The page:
Total Store Gut Health Guidance
By Shari Steinbach, MS RDN, RDBA Contributing Editor
As research grows regarding the important role our gut has in keeping the body healthy, we are seeing many new food products and supplements, claiming to enhance digestive well-being. Retail dietitians need to be prepared to provide evidence-based guidance to both internal merchant teams who may be looking at new items and to shoppers as they navigate the store for gut health solutions. The following discussion points can be used for informing buyers and directing shoppers in food and pharmacy departments:
- Managing digestive health is complicated. Start by talking about the gut as an ecosystem that can be managed – similar to a river or pond system. Effective management of the gut ecosystem improves health and quality of life.
- A diet rich in different types and sources of fibers helps support a more diverse microbiota. Create communication that provides information on the variety of fibers and plant foods they are found in (soluble, insoluble, gel-forming, fermentable).
- Prebiotics are a special type of fiber found in certain foods and promote the growth of good bacteria in the gut. Natural sources of prebiotics include bananas, legumes, and onions. There are also prebiotic fermentable fibers, such as chicory root (inulin), which can be found as an ingredient in many foods. Point out those food products containing chicory root and how they can add needed fiber to the diet. Include recommendations for introducing these fibers slowly so they are better tolerated.
- Probiotics improve the gut ecosystem and health naturally but it’s important to ensure that live and active cultures are present in products. Direct shoppers and buyers to look for this statement on labels.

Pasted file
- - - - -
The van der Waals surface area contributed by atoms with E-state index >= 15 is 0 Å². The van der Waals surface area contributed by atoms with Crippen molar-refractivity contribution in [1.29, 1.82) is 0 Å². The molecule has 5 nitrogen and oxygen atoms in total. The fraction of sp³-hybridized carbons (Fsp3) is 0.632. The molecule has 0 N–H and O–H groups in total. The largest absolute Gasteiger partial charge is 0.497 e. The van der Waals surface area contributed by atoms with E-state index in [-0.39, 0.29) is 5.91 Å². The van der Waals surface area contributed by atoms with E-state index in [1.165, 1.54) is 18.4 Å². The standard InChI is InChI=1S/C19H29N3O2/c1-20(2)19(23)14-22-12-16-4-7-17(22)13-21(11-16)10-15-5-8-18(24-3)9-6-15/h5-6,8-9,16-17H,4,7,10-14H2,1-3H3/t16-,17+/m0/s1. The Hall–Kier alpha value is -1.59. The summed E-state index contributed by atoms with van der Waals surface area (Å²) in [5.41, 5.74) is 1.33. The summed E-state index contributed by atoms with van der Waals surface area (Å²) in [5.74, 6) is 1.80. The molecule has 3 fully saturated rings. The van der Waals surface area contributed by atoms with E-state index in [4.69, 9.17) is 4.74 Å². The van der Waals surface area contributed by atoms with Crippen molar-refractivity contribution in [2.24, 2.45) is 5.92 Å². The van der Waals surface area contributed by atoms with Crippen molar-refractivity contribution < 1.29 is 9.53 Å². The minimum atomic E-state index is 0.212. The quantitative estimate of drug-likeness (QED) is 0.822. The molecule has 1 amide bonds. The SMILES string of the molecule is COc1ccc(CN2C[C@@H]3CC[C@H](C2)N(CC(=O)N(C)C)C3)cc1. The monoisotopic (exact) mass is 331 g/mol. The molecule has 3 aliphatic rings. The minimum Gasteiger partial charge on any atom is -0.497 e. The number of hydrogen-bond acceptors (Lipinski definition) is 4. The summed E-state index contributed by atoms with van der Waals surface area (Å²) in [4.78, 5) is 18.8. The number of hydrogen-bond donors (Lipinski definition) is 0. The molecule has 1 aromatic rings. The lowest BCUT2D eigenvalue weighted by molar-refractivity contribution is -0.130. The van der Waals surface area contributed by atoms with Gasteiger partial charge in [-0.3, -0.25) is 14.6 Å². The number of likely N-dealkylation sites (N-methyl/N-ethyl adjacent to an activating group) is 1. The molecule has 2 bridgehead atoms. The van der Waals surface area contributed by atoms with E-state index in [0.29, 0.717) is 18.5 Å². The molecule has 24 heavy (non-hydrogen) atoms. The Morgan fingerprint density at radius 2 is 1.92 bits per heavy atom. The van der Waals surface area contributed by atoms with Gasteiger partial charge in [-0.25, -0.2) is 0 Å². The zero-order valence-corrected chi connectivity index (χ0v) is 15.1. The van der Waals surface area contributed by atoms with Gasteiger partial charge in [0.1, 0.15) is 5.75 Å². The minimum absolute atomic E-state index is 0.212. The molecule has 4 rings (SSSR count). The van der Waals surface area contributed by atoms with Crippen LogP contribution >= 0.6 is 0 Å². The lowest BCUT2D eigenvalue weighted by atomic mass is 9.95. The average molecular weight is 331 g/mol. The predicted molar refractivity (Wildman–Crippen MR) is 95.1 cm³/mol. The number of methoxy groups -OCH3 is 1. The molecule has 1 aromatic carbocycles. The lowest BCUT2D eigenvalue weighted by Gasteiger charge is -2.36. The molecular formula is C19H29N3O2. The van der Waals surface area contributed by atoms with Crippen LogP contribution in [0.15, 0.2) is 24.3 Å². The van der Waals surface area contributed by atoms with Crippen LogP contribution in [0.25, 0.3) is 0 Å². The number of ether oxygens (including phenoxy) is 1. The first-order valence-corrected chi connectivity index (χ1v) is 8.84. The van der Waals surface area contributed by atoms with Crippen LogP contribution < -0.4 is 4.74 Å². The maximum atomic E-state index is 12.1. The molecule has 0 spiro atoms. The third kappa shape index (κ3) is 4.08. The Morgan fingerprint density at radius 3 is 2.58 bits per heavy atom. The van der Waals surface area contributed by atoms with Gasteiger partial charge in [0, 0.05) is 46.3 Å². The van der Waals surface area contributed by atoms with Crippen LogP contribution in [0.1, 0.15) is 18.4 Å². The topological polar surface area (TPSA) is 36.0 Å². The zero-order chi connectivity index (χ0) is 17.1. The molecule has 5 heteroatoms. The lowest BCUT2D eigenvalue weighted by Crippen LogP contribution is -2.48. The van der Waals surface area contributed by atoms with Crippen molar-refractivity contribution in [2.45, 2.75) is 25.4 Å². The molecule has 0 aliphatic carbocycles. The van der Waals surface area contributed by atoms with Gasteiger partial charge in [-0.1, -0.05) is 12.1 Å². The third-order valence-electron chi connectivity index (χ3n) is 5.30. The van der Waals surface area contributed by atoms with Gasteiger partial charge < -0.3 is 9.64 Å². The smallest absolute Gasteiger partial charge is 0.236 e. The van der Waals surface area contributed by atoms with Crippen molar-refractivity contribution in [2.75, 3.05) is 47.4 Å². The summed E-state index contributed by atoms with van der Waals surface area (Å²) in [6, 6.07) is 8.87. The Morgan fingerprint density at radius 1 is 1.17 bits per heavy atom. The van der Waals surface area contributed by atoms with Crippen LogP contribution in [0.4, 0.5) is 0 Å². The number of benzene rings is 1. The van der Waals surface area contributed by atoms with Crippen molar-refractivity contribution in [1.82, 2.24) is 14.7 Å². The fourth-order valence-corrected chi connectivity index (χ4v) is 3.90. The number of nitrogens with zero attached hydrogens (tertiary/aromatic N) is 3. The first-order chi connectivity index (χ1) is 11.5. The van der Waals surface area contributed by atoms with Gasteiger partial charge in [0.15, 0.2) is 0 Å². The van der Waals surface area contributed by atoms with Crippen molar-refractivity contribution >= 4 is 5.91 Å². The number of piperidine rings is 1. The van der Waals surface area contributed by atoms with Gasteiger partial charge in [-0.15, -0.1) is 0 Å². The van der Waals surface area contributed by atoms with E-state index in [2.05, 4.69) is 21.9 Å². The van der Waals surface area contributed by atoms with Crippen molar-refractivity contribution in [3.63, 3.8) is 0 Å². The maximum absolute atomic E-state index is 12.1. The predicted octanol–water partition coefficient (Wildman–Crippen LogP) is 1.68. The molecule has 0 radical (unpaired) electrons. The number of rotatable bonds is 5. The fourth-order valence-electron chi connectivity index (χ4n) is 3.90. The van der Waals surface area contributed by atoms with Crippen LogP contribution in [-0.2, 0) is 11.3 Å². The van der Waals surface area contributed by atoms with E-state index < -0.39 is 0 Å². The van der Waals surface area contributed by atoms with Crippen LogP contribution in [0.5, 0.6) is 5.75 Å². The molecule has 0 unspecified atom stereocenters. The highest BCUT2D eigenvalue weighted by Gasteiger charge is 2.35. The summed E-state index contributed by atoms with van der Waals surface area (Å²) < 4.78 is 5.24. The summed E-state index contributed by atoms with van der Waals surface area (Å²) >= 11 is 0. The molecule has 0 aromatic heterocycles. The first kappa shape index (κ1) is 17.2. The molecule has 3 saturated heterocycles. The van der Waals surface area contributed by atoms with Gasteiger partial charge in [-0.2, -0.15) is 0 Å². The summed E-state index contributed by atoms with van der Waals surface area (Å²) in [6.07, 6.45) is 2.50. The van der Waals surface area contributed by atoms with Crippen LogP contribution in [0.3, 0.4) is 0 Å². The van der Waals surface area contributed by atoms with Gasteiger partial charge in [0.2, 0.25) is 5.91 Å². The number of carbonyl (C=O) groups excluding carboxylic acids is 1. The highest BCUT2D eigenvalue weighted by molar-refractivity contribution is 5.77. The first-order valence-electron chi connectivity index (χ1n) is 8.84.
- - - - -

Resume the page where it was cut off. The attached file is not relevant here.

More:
- Some new products are combining the digestive benefits of fiber, probiotics and prebiotics such as Kellogg’s Happy Inside™ cereal. Schedule demos or create signage to point out new products formulated for digestive health.
- The Keto diet and other low carbohydrate eating plans may reduce the fiber content in the diet and can “starve” the good bacteria from a food source. Discuss this consideration with consumers who may want to follow such a pattern for a long period of time.
- Consider providing a “gut health” shopping list to consumers who are picking up an antibiotic prescription from your pharmacies to direct them to solutions in your food aisles.
- Provide basic recommendations for consumers shopping for probiotic supplements. Products should contain high quality probiotics with clinically documented strains and be stored in the refrigerator. Specifically look for:
- Genus, species and strain of every probiotic to confirm a strain’s specific benefit - Example: Lactobacillus (genus) – rhamnosus (species) - R0011 (strain)
- Guaranteed minimum number of live probiotics per serving through best used before date, when stored as recommended.
- Contact information for the manufacturer.
For additional information: